By Keith Idec
LOS ANGELES – It’ll ultimately be up to Deontay Wilder to decide whether a rematch with Tyson Fury will be his next fight.
Fury and promoter Frank Warren would welcome that second chance to fight for Wilder’s WBC heavyweight title. If it happens, though, they want Wilder to face Fury somewhere in the United Kingdom next time.
Warren mentioned Wembley Stadium or Aresenal’s Emirates Stadium, both located in London, as potential sites for a Wilder-Fury rematch during their post-fight press conference Saturday night at Staples Center. Wherever it takes place, there will be more demand for Wilder-Fury II than their first fight due to the fascinating nature of their 12-round split draw, in which Fury overcame two devastating knockdowns.
“Well, at the end of the day, that’s gonna be down to Tyson,” Warren said. “But from my perspective, I’d love the rematch. I’d love to see it in the UK. We’d fill a football stadium up. We’d fill up Wembley, Arsenal, any of those big stadiums.”
The jovial Fury interrupted his promoter and suggested Old Trafford, the home stadium of Manchester United, in Manchester, Fury’s hometown. Warren laughed and acknowledged that possible site.
“Do we want the fight?,” Warren asked. “Whatever the result was – I thought Tyson won it and I thought he won it well – whatever the result of the fight was, it was a fight that you wanna see again. Irrespective of a draw or whoever won the fight, it’s one of those fights that you wanna see it again. We wanna do it again, but we wanna do it in the UK. That’s where it should be, the next one. He came here. He’s traveled to Germany, the other guy’s backyard, Klitschko, he’s come here. Now let him have some home turf, because home turf, he’d have won that fight.”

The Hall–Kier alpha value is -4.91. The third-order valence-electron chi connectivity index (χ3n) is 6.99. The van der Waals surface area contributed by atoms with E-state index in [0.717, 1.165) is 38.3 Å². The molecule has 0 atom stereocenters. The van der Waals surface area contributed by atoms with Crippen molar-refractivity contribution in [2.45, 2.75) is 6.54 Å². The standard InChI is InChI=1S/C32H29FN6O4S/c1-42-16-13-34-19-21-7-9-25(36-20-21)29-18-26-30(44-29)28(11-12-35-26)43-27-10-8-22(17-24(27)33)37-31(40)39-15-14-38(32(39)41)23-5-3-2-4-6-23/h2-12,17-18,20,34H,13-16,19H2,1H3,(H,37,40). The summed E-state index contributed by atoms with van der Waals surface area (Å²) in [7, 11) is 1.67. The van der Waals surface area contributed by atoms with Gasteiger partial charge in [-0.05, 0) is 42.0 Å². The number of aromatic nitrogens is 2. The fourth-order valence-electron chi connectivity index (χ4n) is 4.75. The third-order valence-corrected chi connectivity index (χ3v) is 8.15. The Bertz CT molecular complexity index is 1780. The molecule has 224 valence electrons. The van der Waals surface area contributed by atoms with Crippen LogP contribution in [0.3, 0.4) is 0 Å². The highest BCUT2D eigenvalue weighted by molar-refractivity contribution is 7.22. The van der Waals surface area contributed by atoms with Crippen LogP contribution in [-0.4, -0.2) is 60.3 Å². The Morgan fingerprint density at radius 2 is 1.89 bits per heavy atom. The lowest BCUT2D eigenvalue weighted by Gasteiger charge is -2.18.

Fury defeated Wladimir Klitschko by unanimous decision in their 12-round fight three years ago in Dusseldorf, Germany.
Klitschko was a 4-1 favorite in November 2015, but Fury clearly out-boxed the long-reigning champion to win the IBF, IBO, WBA and WBO titles. The retired Klitschko is from Ukraine, but he resided in Germany for many years and boxed in his adopted home country numerous times throughout his lengthy career.
Klitschko’s backyard advantage didn’t matter, as all three judges – California’s Raul Caiz Sr. (115-112), Argentina’s Ramon Cerdan (116-111) and Puerto Rico’s Cesar Ramos (115-112) – scored Fury the winner of their unremarkable bout.
The referee, Nevada’s Tony Weeks, took away a point from Fury in the 11th round for hitting Klitschko behind his head.[KI1]
Only one judge Saturday night, Canada’s Robert Tapper, scored Fury a victor over Wilder (114-112). Another judge, California’s Alejandro Rochin, scored their fight for Wilder (115-111).
The other judge, England’s Phil Edwards, scored the action even (113-113) in the main event of Showtime Pay-Per-View’s four-fight telecast.
As much as Fury (27-0-1, 19 KOs) wants another shot at Wilder (40-0-1, 39 KOs), the lineal heavyweight champion didn’t want to discuss when and where the rematch might take place in the immediate aftermath of his compelling performance.
“You know what,” Fury said, “like I said, I’m just gonna enjoy this moment because the last big fight I had, I didn’t enjoy the moment. I was depressed right away, afterwards. But now, I’m feeling fine and I’m just gonna enjoy the moment. It was a good fight, I put in hard work in the training camp. I’m gonna go home, enjoy me family.”
Keith Idec is a senior writer/columnist for BoxingScene.com. He can be reached on Twitter @Idecboxing.